3 years ago

An autoimmune disease-associated risk variant in the TNFAIP3 gene plays a protective role in brucellosis that is mediated by the NF-kappa B signaling pathway.

Xianjun Liu, Shaofeng Wang, Wenjing Gao, Haijun Li, Yang Wang, Lixin Lou, Wanguo Bao, Zhengkun Tu, Kaiyu Zhang, Hongxiao Song
Naturally occurring functional variants (rs148314165 and rs200820567, collectively referred to as TT>A) reduce the expression of the tumor necrosis factor α-induced protein 3 (TNFAIP3) gene, a negative regulator of NF-κB signaling, and predispose individuals to autoimmune disease. In this analysis, we conducted a genetic association study of the TT>A variants in 1209 controls and in 150 patients with brucellosis, an infectious disease, and further assessed the role of the variants in brucellosis. Our data demonstrated that the TT>A variants were correlated with cases of brucellosis (P = 0.002, OR = 0.34) and with individuals who had a positive serum agglutination test (SAT > 1/160) (P = 4.2 × 10-6, OR = 0.23). A functional study demonstrated that brucellosis patients carrying the protective allele (A) showed significantly lower expression of the TNFAIP3 gene in their peripheral blood mononuclear cells and showed increased NF-κB signaling. Monocytes from individuals carrying the A allele that were stimulated with B. abortus had lower mRNA levels of TNFAIP3 and produced more IL-10, IL-6, and IL-1β than those from TT allele carriers. These data showed that the autoimmune disease-associated risk variants, TT>A, of the TNFAIP3 locus play a protective role in the pathogenesis of brucellosis. Our findings suggest that disruption of the normal function of the TNFAIP3 gene might serve as a therapeutic target for the treatment of brucellosis.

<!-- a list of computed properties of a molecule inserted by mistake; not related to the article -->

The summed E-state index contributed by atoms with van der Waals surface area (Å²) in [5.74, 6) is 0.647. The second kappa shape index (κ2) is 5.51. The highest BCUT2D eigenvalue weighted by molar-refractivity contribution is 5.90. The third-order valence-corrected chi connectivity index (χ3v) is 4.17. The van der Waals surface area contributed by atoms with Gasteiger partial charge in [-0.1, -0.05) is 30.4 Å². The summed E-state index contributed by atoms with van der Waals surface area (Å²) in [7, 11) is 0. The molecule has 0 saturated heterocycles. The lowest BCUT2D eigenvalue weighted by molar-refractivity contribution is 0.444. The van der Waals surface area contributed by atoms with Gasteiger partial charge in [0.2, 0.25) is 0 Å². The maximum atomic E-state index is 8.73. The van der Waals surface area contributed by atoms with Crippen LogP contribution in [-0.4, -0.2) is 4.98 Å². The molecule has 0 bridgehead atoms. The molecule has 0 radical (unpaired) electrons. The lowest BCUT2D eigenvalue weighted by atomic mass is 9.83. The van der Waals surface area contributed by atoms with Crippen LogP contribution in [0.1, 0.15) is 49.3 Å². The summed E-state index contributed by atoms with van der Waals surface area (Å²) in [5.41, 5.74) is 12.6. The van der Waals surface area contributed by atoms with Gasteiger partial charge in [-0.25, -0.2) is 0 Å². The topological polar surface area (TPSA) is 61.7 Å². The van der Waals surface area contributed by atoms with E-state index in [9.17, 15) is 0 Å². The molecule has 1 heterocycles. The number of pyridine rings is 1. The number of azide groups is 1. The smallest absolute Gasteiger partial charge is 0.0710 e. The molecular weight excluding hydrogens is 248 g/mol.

Publisher URL: http://doi.org/10.1128/JCM.01363-17

DOI: 10.1128/JCM.01363-17

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